Yesterday, Sept. 17, a soybean grower west of London, Ontario, harvested his test and control fields in an on-farm demonstration of Lignition, a product we’re testing for the second season.
Untreated soybeans yielded 55 bushels per acre.
Soybeans foliar-sprayed with 50 grams per acre of Ligniton yielded 62.5 bu. per acre.
The 7.5-bu. gain, at $11.75 per bu. (Canadian), was worth $88.13 per acre.
On Sept. 24, two other reports came in from Ontario: Gins of 4.7 and 5.7 bu. per acre on soybeans. This was in large strips, with foliar application of Lignition.
We’re anticipating some Canadian foliar application results using Lignition in combination with WakeUP.
Some of the most enjoyable ventures we do when working with WakeUP in our test fields is to measure the response of biologically friendly growth promotants and fertilizers applied in combination with WakeUP.
Lignition is one of the most promising and versatile products we’ve seen in eight years of field trials. Lignition is extracted from lignin, using a proprietary process involving a series of intensive treatments. The result is a dry concentrate which captures phenol and carboxyl compounds which are the essence of known growth promotants found in humic and fulvic acids of active humates.
The Canadian developer has been very cautious about pushing this product into the U.S. market. He is developing extensive on-farm trials. He provided us a summary of replicated yield results on several crops.
Here are some examples, all from Canada:
Winter wheat: Seed treatment, 10 bu. per acre gain.
Corn: Seed treatment, 26 bu. gain.
Soybeans: Seed treatment, 6 bu. gain.
Field peas: Foliar treatment, 12 bu. gain.
Here are some U.S. trial results:
Corn, Michigan: Seed treatment ranging from 50 to 150 grams per ton of seed, 15 to 20 bu. per acre.
Soybeans, North Dakota: Seed treatment, 2.8 bu. per acre.
We conducted extensive strip trials with Lignition on corn in 2014. Averaging 15 control strips and 11 test strips, the combination of Lignition and WakeUP Summer showed a 32-bu. gain. We would have doubted our own results, had we not seen the developer’s random-rep results from trials over the previous several years.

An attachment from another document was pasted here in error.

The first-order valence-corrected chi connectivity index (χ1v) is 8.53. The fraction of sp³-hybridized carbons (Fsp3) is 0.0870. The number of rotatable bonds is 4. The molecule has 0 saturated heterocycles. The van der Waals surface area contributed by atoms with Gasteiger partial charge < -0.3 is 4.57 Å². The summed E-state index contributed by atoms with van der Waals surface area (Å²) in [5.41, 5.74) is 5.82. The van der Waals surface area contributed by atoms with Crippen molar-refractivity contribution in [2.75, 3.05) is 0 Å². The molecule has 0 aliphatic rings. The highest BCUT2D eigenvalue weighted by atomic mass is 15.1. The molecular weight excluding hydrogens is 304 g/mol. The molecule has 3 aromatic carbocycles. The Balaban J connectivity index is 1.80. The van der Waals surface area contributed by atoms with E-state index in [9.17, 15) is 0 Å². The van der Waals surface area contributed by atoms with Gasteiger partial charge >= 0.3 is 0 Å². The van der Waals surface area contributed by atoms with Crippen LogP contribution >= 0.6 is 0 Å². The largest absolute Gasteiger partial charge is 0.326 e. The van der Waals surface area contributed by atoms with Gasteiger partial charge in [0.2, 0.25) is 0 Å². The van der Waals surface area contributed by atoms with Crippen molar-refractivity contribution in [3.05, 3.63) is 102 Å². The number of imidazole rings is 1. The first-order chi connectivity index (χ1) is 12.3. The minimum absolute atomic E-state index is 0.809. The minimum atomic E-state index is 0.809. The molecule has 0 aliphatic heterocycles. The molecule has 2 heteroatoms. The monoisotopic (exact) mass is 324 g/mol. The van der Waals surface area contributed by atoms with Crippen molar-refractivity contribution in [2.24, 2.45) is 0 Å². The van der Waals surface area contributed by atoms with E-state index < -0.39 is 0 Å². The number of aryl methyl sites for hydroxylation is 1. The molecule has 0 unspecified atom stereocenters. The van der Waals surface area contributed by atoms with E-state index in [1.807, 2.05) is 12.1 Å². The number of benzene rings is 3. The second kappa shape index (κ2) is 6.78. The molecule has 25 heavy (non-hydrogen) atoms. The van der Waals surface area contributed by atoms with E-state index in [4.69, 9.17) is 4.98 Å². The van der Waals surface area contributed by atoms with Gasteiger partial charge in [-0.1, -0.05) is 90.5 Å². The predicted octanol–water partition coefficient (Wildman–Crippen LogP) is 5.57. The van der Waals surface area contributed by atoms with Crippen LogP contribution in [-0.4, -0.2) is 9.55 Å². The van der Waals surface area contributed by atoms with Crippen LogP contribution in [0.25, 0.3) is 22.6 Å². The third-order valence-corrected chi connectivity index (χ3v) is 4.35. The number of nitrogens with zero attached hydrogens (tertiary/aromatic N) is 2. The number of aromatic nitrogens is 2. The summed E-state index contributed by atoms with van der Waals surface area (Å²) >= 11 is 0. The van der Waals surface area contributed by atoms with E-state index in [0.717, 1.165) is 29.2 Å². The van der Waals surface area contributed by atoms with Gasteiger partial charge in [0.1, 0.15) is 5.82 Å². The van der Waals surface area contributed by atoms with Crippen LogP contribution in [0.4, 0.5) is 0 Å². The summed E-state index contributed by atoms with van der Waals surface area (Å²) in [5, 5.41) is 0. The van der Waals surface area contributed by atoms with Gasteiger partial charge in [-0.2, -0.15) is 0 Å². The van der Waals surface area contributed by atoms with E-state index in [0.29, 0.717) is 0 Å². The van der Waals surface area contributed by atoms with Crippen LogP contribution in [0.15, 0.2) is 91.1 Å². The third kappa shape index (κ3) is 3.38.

Soybean field trials were less dramatic in our on-farm trials — around 2.5 bu. per acre yield increase when Lignition was foliar applied around V4 and V5.
We have another 24 strip trials on corn this season. Typically we like to see the performance of a product over three seasons, because weather conditions can have a huge influence on outcomes.
Several growers are working with us on testing Lignition.
We are looking for winter wheat growers to try some replicated trials for 2016 harvest — using Lignition as a seed treatment this fall, and following up with foliar applications. Just call us at 319-240-1904 for more information.
Researchers and farmers have long known that humates contain growth promoting compounds. This is why we’ve seen so many versions of humates on the market in recent years. In our own field trials, humates and seaweed combined have shown clear-cut yield results.
A majority benefit of Lignition is that it’s completely soluble and very versatile. You can use it in seed treatment, with fertilizers and with foliars of all kinds.
Here are some comments from the developer as of early 2014. This helps explain the science.
Making a “humic” product from lignin, a non-humic-containing raw material, is a radical shift. It is where the patents lie.
Lignin contains naturally constructed functional groups. These are clusters of molecules that confer the activity of specific compounds built into the parent material, lignin. We manipulate these functional groups of the lignin raw material by heat, pressure and added oxygen. The key functional groups are the carboxylic group (-COOH) and the phenyl hydroxyl (-OH) group.
We analyze for the content of the functional groups in our finished products. There are more -OH groups; and the pH will be higher when our product is put into solution.
The -OH group, termed the phenols (phenyl- hydroxyl) are very active in plant physiology. These groups have several key effects in plants.
Phenols act as a seed catalyst when added to seeds. We see this every time. Phenols have a role as an auxin co-factor: They support auxin activity, and creation of auxins. More auxins meant more roots.
It is theorized that phenols also slow the auxin reductase enzyme activity that breaks down auxins in the plant. That helps maintain higher auxin levels, and more growing point activity.
We have analysed our products for the constituent functional groups, as well as the molecular weight distribution, to document the fulvic acid vs. humic comparisons made during manufacturing. To do this is expensive: we use a proprietary lab in Utah to do this analysis. They are the experts.
The products we work with are natural plant-based compounds, and when used with growing plants they can add to the plant’s existing growth pathways. That is why a series of sequential applications made over the crop seasonal cycles is so effective.
This what we understand today. We learn every day!
Published Sept. 18
Updated Sept. 24